Doe v. Sex Offender Registry Board

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Justia Opinion Summary

The Supreme Judicial Court vacated the judgment of the superior court affirming the decision of the Sex Offender Registry Board denying Doe's motion to vacate her final classification as a level three sex offender, holding that Doe's premature classification violated due process.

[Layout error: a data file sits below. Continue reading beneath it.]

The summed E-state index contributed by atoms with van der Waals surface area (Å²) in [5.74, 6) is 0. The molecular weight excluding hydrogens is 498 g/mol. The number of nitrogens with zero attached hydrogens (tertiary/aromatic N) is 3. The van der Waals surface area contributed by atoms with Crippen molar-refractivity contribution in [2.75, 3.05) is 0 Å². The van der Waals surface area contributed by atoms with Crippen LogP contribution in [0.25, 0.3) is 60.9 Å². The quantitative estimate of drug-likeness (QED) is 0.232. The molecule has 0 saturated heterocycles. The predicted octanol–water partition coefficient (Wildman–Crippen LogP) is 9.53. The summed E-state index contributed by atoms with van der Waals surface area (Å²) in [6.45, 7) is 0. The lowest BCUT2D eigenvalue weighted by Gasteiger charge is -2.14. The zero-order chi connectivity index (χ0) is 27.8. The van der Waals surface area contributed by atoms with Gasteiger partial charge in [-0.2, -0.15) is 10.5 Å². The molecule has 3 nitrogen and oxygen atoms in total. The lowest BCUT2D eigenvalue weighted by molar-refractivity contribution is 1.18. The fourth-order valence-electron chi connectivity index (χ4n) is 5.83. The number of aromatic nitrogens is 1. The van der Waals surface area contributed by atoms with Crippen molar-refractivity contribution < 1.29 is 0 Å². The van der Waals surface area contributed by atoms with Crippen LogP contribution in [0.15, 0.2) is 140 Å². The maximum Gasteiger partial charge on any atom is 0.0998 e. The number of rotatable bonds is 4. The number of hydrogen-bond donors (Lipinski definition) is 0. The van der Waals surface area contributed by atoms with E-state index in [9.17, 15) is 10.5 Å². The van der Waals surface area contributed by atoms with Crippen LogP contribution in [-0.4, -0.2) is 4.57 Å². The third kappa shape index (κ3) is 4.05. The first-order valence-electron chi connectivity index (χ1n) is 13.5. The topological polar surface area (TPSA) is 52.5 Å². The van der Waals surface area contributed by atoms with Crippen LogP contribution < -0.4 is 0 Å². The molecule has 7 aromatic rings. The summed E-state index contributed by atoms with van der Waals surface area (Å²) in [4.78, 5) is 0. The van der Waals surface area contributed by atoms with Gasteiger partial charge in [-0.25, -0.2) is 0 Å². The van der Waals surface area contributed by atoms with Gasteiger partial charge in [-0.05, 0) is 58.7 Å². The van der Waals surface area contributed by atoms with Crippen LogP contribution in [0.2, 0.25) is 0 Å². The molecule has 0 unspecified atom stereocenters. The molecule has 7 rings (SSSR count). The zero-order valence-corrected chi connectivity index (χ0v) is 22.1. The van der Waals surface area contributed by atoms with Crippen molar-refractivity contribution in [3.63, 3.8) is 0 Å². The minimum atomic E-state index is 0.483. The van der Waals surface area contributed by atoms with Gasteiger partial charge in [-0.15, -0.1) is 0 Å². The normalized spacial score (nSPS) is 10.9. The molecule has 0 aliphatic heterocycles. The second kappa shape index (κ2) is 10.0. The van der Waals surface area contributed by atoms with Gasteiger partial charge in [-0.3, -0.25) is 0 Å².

In 2012, years before her potential release date from prison, Doe was classified as a level three sex offender. She did not challenge the classification at the time. In 2019, Doe moved to vacate the final classification on the grounds that it was premature. The Board denied the motion. The Supreme Judicial Court affirmed, holding that the classification violated due process because it served little to no purpose, posed an unnecessary risk of harm and error and was not justified by the Board's limited interest in finality or administrative efficiency.